Reference is further being made to the blacklist which has been compiled, with more than 500 illegal online operators already on it. The Romanian internet service providers have the obligation to block access to all the names found on the blacklist. In what concerns land-based gambling, the ONJN has a centralised information system which allows it to monitor for example slots machines or betting operations at all times, making the organising of illicit activities practically impossible. This centralised information system for land-based venues, together with the blacklisting of illegal online operators is especially opportune as it helps create a transparent industry which will benefit both operators and gamblers.
One important point in the regulation is related to the promotional material operators are using to further their business. This must be done in strict compliance with the principles regarding the protection of minors. Thus, no adverts or other marketing material must be displayed nearby schools, socio-cultural or religious establishments and such material must specifically forbid the participation of minors in gambling activities.
Another important provision of the legislation mentions the initiative to establish a foundation for social responsibility and a fund for the prevention and combating of gambling addiction, this being an area that has received increased attention over the years. Important organisations such as The Slots Organisers’ Association ROMSLOT (Asociația Organizatorilor de Sloturi) and Romanian Bookmakers, which is the association of Romanian sports betting operators, already support the development of a similar programme „Joc Responsabil” (Responsible gambling), aimed at offering as much assistance and help as possible to those fighting with gambling addiction. The legal requirement that operators must support such foundations, as well as the demand that all gambling websites display their policy related to gambling addiction and allow access to a self-assessment tool, represent an important step further in modernising Romanian online gambling and changing the negative view that some still have of it.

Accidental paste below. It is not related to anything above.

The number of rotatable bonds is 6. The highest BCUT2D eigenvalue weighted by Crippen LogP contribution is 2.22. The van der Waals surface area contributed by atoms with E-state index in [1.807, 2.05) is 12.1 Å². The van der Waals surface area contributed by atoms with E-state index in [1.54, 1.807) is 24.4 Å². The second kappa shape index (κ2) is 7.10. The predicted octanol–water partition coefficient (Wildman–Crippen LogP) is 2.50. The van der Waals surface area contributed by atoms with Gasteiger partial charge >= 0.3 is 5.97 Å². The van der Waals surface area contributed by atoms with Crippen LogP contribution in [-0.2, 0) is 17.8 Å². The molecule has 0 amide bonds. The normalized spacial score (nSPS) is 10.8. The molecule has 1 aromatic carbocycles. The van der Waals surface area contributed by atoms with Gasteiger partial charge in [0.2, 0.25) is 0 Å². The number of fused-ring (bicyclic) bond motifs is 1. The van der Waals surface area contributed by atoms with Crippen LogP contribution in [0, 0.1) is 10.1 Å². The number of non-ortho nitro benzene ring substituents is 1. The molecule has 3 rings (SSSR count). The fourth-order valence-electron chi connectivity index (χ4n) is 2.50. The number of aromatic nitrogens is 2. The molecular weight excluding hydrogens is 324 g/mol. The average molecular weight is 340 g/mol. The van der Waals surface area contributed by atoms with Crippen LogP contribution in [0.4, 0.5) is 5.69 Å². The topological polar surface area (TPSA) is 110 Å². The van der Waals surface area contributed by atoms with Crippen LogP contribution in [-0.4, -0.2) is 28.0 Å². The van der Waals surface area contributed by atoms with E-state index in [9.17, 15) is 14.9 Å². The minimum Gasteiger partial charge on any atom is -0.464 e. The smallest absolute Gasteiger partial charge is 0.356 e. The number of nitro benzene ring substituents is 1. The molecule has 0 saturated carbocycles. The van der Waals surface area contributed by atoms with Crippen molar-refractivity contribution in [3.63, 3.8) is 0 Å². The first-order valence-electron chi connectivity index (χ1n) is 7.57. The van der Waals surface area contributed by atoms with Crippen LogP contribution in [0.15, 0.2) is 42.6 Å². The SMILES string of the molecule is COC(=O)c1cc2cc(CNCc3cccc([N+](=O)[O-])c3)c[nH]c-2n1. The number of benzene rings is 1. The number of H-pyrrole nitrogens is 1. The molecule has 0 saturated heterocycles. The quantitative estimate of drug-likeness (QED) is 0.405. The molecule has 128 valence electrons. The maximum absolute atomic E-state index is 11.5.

The undergoing changes in legislation have been a direct consequence for the Romanian National Lottery’s decision of suspending pool betting services across the country. The National Lottery has announced on its official website that it will temporarily suspend its Pronosport and Prono_S services until the relevant licences and authorisations will be obtained as per the new amendments to OUG 77/2009. On the 29th February, The National Lottery has assured its customers that the necessary applications for the said licences have already been submitted to the ONJN so that they can continue offering its services to punters in the shortest time possible.
On the 1st of March, The Romanian National Lottery has apologised to customers for this delay and has officially declared that Pronosport and Prono_S will be resuming their games as of Monday, the 7th of March. They have also added that details regarding upcoming competitions can be found at the lottery agencies, on the official website www.loto.ro and in the “Loto Prono” magazine.